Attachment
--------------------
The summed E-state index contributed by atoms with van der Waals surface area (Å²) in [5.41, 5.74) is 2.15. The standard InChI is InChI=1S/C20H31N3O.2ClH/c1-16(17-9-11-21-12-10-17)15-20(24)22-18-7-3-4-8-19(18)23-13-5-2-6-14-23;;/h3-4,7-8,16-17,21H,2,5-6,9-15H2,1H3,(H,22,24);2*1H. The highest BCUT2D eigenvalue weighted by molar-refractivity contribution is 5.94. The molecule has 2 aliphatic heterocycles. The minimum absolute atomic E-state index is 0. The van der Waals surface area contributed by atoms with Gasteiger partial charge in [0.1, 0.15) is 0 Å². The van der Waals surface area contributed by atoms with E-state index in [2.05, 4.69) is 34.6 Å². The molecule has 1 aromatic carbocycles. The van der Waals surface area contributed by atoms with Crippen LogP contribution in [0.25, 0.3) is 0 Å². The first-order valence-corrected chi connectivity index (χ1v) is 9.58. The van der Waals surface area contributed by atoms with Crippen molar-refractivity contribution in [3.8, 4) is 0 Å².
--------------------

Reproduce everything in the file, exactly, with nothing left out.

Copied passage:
The summed E-state index contributed by atoms with van der Waals surface area (Å²) in [5.41, 5.74) is 2.15. The standard InChI is InChI=1S/C20H31N3O.2ClH/c1-16(17-9-11-21-12-10-17)15-20(24)22-18-7-3-4-8-19(18)23-13-5-2-6-14-23;;/h3-4,7-8,16-17,21H,2,5-6,9-15H2,1H3,(H,22,24);2*1H. The highest BCUT2D eigenvalue weighted by molar-refractivity contribution is 5.94. The molecule has 2 aliphatic heterocycles. The minimum absolute atomic E-state index is 0. The van der Waals surface area contributed by atoms with Gasteiger partial charge in [0.1, 0.15) is 0 Å². The van der Waals surface area contributed by atoms with E-state index in [2.05, 4.69) is 34.6 Å². The molecule has 1 aromatic carbocycles. The van der Waals surface area contributed by atoms with Crippen LogP contribution in [0.25, 0.3) is 0 Å². The first-order valence-corrected chi connectivity index (χ1v) is 9.58. The van der Waals surface area contributed by atoms with Crippen molar-refractivity contribution in [3.8, 4) is 0 Å².